New shared equity fund to help hundreds of buyers

An innovative real estate industry leader is looking to help as many as 200 homebuyers get their foot on the property ladder over the next 12 months through a new shared equity fund for residential property.

LongView Executive Chair and entrepreneur Evan Thornley said he’s looking to raise about $30 million to help regular folk “get a leg up” on the property market by providing them funds for their deposit in exchange for a share of any capital gains.

Mr Thornley said many people could afford mortgage repayments, but the hurdle to property ownership was saving for a deposit, especially with rising property prices.

“There’s one-third of a generation that doesn’t have the bank of mum and dad,” he said.

“Many of those people could service a mortgage, but they can’t get one because they don’t have a deposit. 

“When a set comes through, the hardest thing is paddling to the top of the wave, and as the waves get bigger, you paddle as hard as you can, and half the time you still fall off the back of the wave.

“That’s what it’s like for this generation with rising house prices; as the house prices get higher, it gets harder and harder to paddle to the top of the wave.

“But if you can get there, you can ride it all the way into shore because then, the moment you are an owner, rising house prices are your friend.

“So we want to give people a leg up to the top of the wave.”

Mr Thornley said the fund had already helped a handful of homebuyers enter the market, and that had been “transformative” for them.

He said the average co-investment was about $150,000.

“So if we did raise $30 million, we’d be able to assist about 200 clients across Sydney, Melbourne and South East Queensland,” Mr Thornley said.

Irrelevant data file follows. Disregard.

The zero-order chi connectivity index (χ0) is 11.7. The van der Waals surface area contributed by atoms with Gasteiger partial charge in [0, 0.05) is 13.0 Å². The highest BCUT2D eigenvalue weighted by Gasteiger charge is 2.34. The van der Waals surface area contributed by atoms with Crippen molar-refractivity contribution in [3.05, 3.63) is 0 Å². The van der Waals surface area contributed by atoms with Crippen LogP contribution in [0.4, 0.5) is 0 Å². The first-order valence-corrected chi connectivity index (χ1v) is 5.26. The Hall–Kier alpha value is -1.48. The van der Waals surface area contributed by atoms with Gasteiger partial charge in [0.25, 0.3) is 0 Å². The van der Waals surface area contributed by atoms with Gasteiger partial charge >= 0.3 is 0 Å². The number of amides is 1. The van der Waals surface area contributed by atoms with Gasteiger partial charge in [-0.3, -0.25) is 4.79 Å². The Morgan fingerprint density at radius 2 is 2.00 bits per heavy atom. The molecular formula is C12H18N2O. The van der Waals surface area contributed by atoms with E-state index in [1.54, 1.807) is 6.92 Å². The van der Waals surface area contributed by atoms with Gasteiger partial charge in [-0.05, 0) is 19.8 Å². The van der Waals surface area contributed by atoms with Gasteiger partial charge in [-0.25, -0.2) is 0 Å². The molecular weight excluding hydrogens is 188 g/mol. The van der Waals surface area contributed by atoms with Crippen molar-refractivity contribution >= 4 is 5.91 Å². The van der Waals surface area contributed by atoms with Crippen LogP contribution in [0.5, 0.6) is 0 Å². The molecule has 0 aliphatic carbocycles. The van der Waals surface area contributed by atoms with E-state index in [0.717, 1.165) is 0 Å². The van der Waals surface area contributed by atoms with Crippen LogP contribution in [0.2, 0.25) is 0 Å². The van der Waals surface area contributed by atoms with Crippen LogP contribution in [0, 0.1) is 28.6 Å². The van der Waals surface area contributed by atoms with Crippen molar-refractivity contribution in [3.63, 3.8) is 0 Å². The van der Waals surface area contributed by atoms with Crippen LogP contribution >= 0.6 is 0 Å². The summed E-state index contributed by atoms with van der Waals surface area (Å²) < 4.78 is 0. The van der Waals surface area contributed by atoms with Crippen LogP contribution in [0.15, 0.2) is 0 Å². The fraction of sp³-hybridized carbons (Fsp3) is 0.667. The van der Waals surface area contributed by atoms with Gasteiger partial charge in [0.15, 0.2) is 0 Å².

“Over the next 12 months, as we deploy that first fund, we’ll be building our scalability and our capacity to serve a lot more clients in a much shorter period of time.

“Our hope is that we will raise a second fund a year or so from now that will be significantly larger, it might be $100 million or $150 million.”

Evan Thornley.

Mr Thornley said there were other government, private and philanthropic shared equity schemes, but this one differed because it also tapped into LongView’s buyers’ advisory knowledge to help homebuyers purchase “the right home”.

“You can do all that work to get to the top of the wave, but if you buy the wrong asset, it won’t be right for you and your family, and it won’t create the financial security that you have had if you had bought the right home,” he said.

“We really think the money is important, but so is the advice and support to help you buy the right home.”

Mr Thornley said LongView’s buyers’ advisors had purchased thousands of homes over the years for clients and the agency also managed thousands of properties for investors.

“Every home is different, every client’s needs are different, and while the financial engineering might be common, and is something that a number of companies can and no doubt will do, marrying that with real property expertise on the ground, we think is really important,” he said.

Under the fund, buyers are required to put in two-thirds of the equity, and the fund will recover the remaining one-third, which Mr Thornley said cut anywhere from three to five years off the time it would take to save the full deposit.

“If we put in one-third of the equity, they give us one-third of the capital growth,” he said.

“We don’t want the client to ever feel like they’re buying our home – it’s their home.

“If we don’t put in more than one-third then, by definition, the only way the investors can make any money is if the client makes at least twice as much money.”

Mr Thornley said there had been significant interest from wealthier families with intergenerational wealth and patient money that’s looking for long-term returns.

“And high net worth individuals, folks who have a bit of money, and want to invest in property because it’s safe and non-volatile,” he said.

“If they invest in shared equity, they’ll end up getting significantly better returns than if they bought property direct.

“They all want the security, stability and long-term growth of property, and if they can get a better return and have no landlord hassles, it’s better for them, and it’s better for the clients because they’re buying and not renting.”

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Kylie Dulhunty

Kylie Dulhunty is the Editor at Elite Agent.